Equity, Diversity and Inclusion

Gen Z is bringing the optimism on gender equity. Companies need to keep up

By 2025, Gen Zers will account for a third of the global population – and will reshape the future of work.

By 2025, Gen Zers will account for a third of the global population – and will reshape the future of work.

Ana Kreacic
Chief Operating Officer of the Oliver Wyman Forum and Chief Knowledge Officer, Oliver Wyman
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  • Gen Z – particularly women – are beginning to reshape the workplace.
  • Gen Zers demand equality of pay and treatment, and leave if they don't get it.
  • Gen Z workers also choose companies that reflect their values and invest in their health.

International Women’s Day last week presented an occasion to look back on the progress made over the past few decades and imagine the possibility that bias and discrimination can be eliminated in our lifetime.

Despite numerous obstacles, most recently the setbacks women suffered during the COVID-19 pandemic, I’ve never felt more hopeful that my children will grow up in a world that’s far more inclusive, equitable and diverse than it is today.

Why the optimism? Generation Z.

Born between 1997 and 2010, this cohort is the most diverse, educated and tech-savvy in human history. The pandemic has played a disproportionately large role in their short lives – but they are coming back strong, with more resilience and pragmatism than before and a steadfast insistence on finding careers that reflect their values, according to two years of research that included a study of 10,000 Gen Zers in the US and the UK by the Oliver Wyman Forum and The News Movement.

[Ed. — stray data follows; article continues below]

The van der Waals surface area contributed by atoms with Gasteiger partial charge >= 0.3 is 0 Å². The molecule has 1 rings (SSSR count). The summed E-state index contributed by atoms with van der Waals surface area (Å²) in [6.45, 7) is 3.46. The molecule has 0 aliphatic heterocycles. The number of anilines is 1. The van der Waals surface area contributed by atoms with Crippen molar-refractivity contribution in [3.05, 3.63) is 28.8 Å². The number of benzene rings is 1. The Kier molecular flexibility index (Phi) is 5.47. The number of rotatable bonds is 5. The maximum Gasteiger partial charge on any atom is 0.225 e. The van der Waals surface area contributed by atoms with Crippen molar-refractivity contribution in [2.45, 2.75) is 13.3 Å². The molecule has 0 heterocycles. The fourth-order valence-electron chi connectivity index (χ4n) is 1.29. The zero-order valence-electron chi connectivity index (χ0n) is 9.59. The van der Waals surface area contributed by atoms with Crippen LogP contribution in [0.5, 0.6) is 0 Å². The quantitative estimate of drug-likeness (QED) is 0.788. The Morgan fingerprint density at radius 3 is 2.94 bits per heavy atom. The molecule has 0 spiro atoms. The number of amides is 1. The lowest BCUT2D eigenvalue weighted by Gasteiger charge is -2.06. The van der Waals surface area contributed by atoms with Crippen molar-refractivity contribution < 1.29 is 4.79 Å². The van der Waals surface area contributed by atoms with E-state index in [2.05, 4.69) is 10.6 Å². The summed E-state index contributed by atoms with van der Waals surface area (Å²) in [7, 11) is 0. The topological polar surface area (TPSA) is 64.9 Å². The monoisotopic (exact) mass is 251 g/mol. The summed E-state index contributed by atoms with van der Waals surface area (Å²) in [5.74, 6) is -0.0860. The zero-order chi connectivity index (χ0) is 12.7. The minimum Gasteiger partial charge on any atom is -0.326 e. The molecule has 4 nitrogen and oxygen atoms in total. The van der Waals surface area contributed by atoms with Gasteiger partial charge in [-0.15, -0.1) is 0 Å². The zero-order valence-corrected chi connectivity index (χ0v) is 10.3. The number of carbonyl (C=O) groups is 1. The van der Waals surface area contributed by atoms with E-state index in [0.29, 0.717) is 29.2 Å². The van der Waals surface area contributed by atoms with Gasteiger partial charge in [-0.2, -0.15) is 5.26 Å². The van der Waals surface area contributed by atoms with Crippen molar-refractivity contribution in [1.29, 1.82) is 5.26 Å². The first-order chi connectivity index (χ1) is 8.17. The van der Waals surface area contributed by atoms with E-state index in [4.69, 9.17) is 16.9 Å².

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At the centre of those values is equality. Gen Zers expect fair pay, inclusive policies and transparency – and when those attributes don’t materialize, they leave. And unlike previous generations, Gen Zers openly discuss their mental health challenges, infertility and other once-taboo topics and demand the benefits they need to address them.

In short, Gen Z – and particularly the women – won’t be denied. Even though their oldest members are only turning 26 this year, they are already reshaping society, the economy and the workplace. Companies that ignore them do so at their peril.

“My generation is excited about change and is pushing equality in a lot of areas,” said a 24-year-old woman who works as an environmental consultant and photographer, and was interviewed for the study. “We are fed up with antiquated work standards. We want better rights and benefits, things that better protect us.”

Gen Zers: taking a stand

Gen Zers embrace gender fluidity and choose companies and brands that celebrate their differences and support their fight against climate change, sexism and income inequality. They are 92% more likely to attend rallies or protest specific companies than other generations – and are willing to take the fight to work. Almost 40% of Gen Zers said they would discuss sexism in the workplace, compared with 24% of older generations. And they expect their employers to join the conversation and to provide inclusive benefits. More than 20% of Gen Zers surveyed said they would consider other jobs if employers aren’t engaged in social issues.

The Gen Z environmental consultant said her company started offering transportation to reproductive health clinics in 2022. “In a world where capitalism kind of forces people and companies to be greedy, it’s really wonderful when they actually go out of their way to do things they are not obligated to do in order to support their workers,” she said.